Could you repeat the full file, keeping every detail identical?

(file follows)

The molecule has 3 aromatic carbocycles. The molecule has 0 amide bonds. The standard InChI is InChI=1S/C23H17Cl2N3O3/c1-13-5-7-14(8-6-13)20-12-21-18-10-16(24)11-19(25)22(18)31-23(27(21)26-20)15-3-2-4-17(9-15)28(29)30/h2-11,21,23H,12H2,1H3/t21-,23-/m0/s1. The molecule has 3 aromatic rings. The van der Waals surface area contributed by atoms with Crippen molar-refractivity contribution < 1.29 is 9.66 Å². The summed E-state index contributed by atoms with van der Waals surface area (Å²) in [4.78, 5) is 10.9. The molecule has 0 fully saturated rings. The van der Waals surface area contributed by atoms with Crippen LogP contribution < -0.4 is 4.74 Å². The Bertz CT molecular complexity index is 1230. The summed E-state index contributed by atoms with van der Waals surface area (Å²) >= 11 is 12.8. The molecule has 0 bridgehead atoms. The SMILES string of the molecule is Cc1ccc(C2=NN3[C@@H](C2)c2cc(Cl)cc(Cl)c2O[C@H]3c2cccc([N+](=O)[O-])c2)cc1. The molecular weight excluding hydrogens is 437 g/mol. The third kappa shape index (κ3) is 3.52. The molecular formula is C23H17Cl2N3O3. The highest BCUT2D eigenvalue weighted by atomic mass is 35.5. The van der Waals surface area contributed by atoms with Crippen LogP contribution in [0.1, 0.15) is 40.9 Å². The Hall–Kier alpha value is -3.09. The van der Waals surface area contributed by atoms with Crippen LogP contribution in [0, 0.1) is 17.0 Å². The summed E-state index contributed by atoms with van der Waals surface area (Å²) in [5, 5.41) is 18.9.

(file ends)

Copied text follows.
The molecule has 3 aromatic carbocycles. The molecule has 0 amide bonds. The standard InChI is InChI=1S/C23H17Cl2N3O3/c1-13-5-7-14(8-6-13)20-12-21-18-10-16(24)11-19(25)22(18)31-23(27(21)26-20)15-3-2-4-17(9-15)28(29)30/h2-11,21,23H,12H2,1H3/t21-,23-/m0/s1. The molecule has 3 aromatic rings. The van der Waals surface area contributed by atoms with Crippen molar-refractivity contribution < 1.29 is 9.66 Å². The summed E-state index contributed by atoms with van der Waals surface area (Å²) in [4.78, 5) is 10.9. The molecule has 0 fully saturated rings. The van der Waals surface area contributed by atoms with Crippen LogP contribution < -0.4 is 4.74 Å². The Bertz CT molecular complexity index is 1230. The summed E-state index contributed by atoms with van der Waals surface area (Å²) >= 11 is 12.8. The molecule has 0 bridgehead atoms. The SMILES string of the molecule is Cc1ccc(C2=NN3[C@@H](C2)c2cc(Cl)cc(Cl)c2O[C@H]3c2cccc([N+](=O)[O-])c2)cc1. The molecular weight excluding hydrogens is 437 g/mol. The third kappa shape index (κ3) is 3.52. The molecular formula is C23H17Cl2N3O3. The highest BCUT2D eigenvalue weighted by atomic mass is 35.5. The van der Waals surface area contributed by atoms with Crippen LogP contribution in [0.1, 0.15) is 40.9 Å². The Hall–Kier alpha value is -3.09. The van der Waals surface area contributed by atoms with Crippen LogP contribution in [0, 0.1) is 17.0 Å². The summed E-state index contributed by atoms with van der Waals surface area (Å²) in [5, 5.41) is 18.9.